I understand that half the air in an airliner is re-circulated (per How much air is recirculated (vs. bleed air injected) in modern airliners cabin?). Of this 50% re-circulated air, what it's the chance that viruses pass through its filters?

Disregarding possible recent developments due to the COVID-19 outbreak, were filters normally designed to remove viruses or sterilize the air somehow?


2 Answers 2


Modern airliners use HEPA filters to filter the air before re-circulation. This will remove almost all airborne pathogens like viruses:

The overall risk of contracting a disease from an ill person onboard an airplane is similar to that in other confined areas with high occupant density, such as a bus, a subway, or movie theatre for a similar time of exposure. anywhere where a person is in close contact with others.

That said, the risk on airplanes is probably lower than in many confined spaces because modern airplanes have cabin air filtration systems equipped with HEPA filters.

HEPA or high efficiency particulate air filters have similar performance to those used to keep the air clean in hospital operating rooms and industrial clean rooms. These filters are very effective at trapping microscopic particles as small as bacteria and viruses.


Air filters can remove very small particles such as bacteria and viruses. Virtually all viruses and bacteria are removed; even the most difficult particles in the range of 0.1 to 0.3 micron are filtered out with an efficiency level of of 99.995%. Contrary to popular belief, very small particles below 0.1 micron are easily filtered out by the mechanism of diffusional interception.

(IATA Briefing Paper - Cabin air quality - Risk of communicable diseases transmission, emphasis mine)

The following image shows the location of this filter in front of the re-circulation fan for a Boeing 737:

Boeing 737 Air Circulation System
(Boeing 737 NG FCOMv2 2.30.5 Air Systems - Air Conditioning System Description)


IF the airliner has HEPA filtration yes, so pathogens floating in the air that happen to get drawn into the recric system would be trapped and not recirculated, so some of the total pathogen load in the cabin, but not all, would be removed. In theory, if you just added a fixed amount of pathogens at the start and just let it run, the concentration would slowly decrease. Problem is, if there are sick pax on board they are continuously issuing them, so the filtration is only a mitigation.

If an airplane doesn't have HEPA filtration, effectively, forget it. There are HEPA elements made for older airliners with existing recirc filters under PMA that are a direct replacement, but you won't know which airplane you're on has them. Maybe you can ask when a book a ticket.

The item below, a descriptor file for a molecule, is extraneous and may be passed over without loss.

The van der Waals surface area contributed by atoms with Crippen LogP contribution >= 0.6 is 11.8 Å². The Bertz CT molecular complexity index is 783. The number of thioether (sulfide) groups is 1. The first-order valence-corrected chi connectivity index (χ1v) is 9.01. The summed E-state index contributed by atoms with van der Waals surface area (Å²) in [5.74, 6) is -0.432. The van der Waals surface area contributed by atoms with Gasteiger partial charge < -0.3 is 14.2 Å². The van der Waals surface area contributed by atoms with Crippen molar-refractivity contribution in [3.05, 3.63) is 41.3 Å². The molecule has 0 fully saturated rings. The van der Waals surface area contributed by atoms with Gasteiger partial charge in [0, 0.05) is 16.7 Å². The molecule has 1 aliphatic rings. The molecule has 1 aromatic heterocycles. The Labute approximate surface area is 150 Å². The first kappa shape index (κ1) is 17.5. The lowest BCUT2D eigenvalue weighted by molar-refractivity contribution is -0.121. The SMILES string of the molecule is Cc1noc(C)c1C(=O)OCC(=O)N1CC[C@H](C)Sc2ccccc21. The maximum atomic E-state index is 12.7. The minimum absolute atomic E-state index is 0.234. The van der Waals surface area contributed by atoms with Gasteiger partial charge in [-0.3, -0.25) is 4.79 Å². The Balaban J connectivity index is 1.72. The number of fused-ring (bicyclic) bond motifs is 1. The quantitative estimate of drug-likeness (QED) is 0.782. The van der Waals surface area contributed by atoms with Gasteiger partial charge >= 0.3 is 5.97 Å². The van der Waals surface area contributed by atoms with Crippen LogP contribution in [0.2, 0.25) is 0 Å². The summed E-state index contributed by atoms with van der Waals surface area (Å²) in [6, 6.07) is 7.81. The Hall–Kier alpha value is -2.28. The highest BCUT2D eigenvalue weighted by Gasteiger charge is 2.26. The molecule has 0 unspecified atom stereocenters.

In any case, I said "only a mitigation" because the pathogens you are going to be exposed to on the flight are all around you in the cabin and what may be removed by the recirc system really isn't going to help you all that much. If you catch something it's usually because you touched a contaminated surface and then touched your face at an entry point, like the eye, after.

This is why wearing face masks can help in preventing breathing in a pathogen directly, but you usually don't acquire them that way anyway. When you catch a cold from someone in the office, it's rarely because they coughed in your face; it's because you touched something they touched, or coughed on, earlier and then rubbed your eyes or scratched your nose.

People who are very disciplined about never touching anywhere near their faces with their hands probably have the best protection from catching these kinds of things.

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    $\begingroup$ Well done for staying with the real question. $\endgroup$ Mar 7, 2020 at 23:54
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    $\begingroup$ Most face masks people are wearing do not protect from anything breathed in. They do help a lot in protecting others from what you breathe/cough/sneeze out. $\endgroup$
    – WGroleau
    Mar 8, 2020 at 1:31
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    $\begingroup$ @Harper-ReinstateMonica the "real" question was about airliner filter systems. This looks like general health advice and (albeit undoubtably correct health advice) doesn't answer the question at all. $\endgroup$
    – Jamiec
    Mar 8, 2020 at 10:36
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    $\begingroup$ I would reword that to avoid starting the second paragraph with "This is why wearing face masks can help", as a lot of people will just stop reading there. $\endgroup$
    – njzk2
    Mar 8, 2020 at 12:26
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    $\begingroup$ Now that information has been added directly answering the question, the last two paragraph seem pretty tangential and distracting. Even though they made up most of the content of the original answer, I think it would improve the answer's quality to remove them. $\endgroup$
    – Will
    Mar 9, 2020 at 9:45

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